“Livestock Express firmly believes that there will demand for modern, purpose-built livestock carriers able to transport livestock in safe manner and up to the highest animal welfare standards.”

On the potential banning of livestock exports from major livestock-producing countries, Mr Savoye said livestock producing countries such as Australia have an important role to play in the world when it comes to food security.

“Especially when you consider its geographical proximity to the Asia Pacific region with expected population growth in the years to come.

“The live export industry and our vessels have an important role to play in this,” he said.

“We have invested heavily in assets that assure the safe transportation of livestock up to the highest animal welfare standards.”

Mr Savoye said Livestock Express predominantly ships cattle.

“We have however observed a significant increase sheep trade from EU to the Middle East in recent years.

“Unfortunately most vessels on this trade are of questionable quality flying grey or black listed flags,” he said.

“Whilst most of our vessels are capable to transport sheep from Australia we have not exported sheep from Australia for a number of years as sheep-shipments typically are conducted on larger sized vessels,” Mr Savoye said.

“As a premium operator operating in strictly regulated markets, Livestock Express has and will always focus on animal welfare.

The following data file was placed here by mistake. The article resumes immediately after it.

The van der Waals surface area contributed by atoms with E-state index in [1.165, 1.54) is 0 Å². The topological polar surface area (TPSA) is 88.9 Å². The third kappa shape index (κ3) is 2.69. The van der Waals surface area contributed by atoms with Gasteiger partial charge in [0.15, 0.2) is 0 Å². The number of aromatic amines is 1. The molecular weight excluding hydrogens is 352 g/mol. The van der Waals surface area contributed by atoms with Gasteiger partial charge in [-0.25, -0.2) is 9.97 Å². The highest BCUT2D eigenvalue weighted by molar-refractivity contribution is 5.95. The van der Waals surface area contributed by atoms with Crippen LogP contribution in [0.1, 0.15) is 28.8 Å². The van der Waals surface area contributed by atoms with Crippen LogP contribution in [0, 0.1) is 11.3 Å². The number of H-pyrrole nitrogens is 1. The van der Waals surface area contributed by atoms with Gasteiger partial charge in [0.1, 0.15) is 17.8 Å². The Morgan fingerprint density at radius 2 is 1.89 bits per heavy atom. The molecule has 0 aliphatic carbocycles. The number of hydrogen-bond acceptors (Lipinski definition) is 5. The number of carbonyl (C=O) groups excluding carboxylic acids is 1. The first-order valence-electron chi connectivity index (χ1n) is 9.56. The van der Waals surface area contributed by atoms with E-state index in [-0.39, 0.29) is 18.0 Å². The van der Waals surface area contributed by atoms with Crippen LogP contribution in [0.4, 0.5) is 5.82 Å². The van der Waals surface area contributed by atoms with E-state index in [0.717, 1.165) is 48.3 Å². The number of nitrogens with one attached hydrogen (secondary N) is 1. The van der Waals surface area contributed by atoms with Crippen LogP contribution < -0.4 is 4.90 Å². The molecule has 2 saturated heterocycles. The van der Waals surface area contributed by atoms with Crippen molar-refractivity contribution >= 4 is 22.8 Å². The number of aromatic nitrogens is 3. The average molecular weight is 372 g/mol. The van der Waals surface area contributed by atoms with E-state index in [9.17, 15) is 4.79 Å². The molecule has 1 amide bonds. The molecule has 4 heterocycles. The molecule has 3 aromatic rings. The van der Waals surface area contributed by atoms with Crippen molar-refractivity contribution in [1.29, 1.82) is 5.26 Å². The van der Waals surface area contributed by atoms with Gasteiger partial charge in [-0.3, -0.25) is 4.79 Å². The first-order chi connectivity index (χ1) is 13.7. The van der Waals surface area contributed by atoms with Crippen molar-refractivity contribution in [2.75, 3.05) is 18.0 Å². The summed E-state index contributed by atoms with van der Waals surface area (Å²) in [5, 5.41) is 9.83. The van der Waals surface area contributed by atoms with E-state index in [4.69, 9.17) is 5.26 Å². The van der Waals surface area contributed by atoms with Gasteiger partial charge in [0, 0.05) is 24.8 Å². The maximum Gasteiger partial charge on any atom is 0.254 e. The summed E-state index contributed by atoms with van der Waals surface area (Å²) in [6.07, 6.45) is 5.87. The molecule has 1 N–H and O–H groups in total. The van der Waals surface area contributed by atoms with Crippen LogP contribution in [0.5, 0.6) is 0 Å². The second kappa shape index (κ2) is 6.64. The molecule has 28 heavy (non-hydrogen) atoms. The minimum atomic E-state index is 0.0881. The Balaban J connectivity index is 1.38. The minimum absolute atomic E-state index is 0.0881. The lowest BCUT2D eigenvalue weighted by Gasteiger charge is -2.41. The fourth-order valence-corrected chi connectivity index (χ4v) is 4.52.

“It is the key performance indicator and the reason our clients entrust their livestock to our company for transportation,” he said.

“Our vessels are purpose-build with the livestock at the centre of its design and with more safety systems and redundancy (for e.g. power supply, water production, ventilation and cargo hold cleaning systems) than seen on any other livestock vessels.

“Equally important is the training of crew and ensuring a minimum level of experience is present on board,” Mr Savoye said.

“We are proud to have a loyal crew pool and this is an important element of our service delivery.

“We also believe technology has a role to play,” he said.

“One example is the implementation of predictive maintenance for our machinery, where AI technology combined with sensor data can detect anomalies that can be addressed before they become issues.

Mr Savoye said one of the main risk factors in the international livestock shipment trade by sea is sub-standard vessels and operators conducting significant volume of business and even taking business away from strictly regulated countries.

“This is a major risk and concern for the trade.

“Live export by sea can be conducted safely, but it requires high standards throughout the supply chain.”

“When it comes to livestock transportation we would welcome stricter regulation and enforcement to create a level playing field and ascertain the safety of any vessel transporting live animals.

“Loading densities should be part of such regulation, but evenly important is the monitoring and enforcement of such regulation.”